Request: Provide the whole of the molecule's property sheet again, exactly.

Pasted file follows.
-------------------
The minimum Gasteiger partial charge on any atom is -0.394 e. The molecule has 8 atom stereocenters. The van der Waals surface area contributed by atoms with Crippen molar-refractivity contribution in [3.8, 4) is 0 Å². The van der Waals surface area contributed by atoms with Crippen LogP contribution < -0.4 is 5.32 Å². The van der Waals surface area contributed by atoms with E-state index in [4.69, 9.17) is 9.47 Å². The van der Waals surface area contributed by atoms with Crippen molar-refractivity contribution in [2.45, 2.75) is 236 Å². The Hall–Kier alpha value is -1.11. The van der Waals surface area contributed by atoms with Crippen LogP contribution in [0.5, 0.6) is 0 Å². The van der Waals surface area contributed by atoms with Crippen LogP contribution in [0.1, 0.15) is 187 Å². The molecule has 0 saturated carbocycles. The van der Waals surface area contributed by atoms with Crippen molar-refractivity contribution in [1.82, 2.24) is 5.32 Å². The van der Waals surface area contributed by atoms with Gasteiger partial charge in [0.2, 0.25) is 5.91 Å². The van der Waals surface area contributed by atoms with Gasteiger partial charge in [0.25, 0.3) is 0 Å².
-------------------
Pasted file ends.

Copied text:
The minimum Gasteiger partial charge on any atom is -0.394 e. The molecule has 8 atom stereocenters. The van der Waals surface area contributed by atoms with Crippen molar-refractivity contribution in [3.8, 4) is 0 Å². The van der Waals surface area contributed by atoms with Crippen LogP contribution < -0.4 is 5.32 Å². The van der Waals surface area contributed by atoms with E-state index in [4.69, 9.17) is 9.47 Å². The van der Waals surface area contributed by atoms with Crippen molar-refractivity contribution in [2.45, 2.75) is 236 Å². The Hall–Kier alpha value is -1.11. The van der Waals surface area contributed by atoms with Crippen LogP contribution in [0.5, 0.6) is 0 Å². The van der Waals surface area contributed by atoms with Crippen LogP contribution in [0.1, 0.15) is 187 Å². The molecule has 0 saturated carbocycles. The van der Waals surface area contributed by atoms with Crippen molar-refractivity contribution in [1.82, 2.24) is 5.32 Å². The van der Waals surface area contributed by atoms with Gasteiger partial charge in [0.2, 0.25) is 5.91 Å². The van der Waals surface area contributed by atoms with Gasteiger partial charge in [0.25, 0.3) is 0 Å².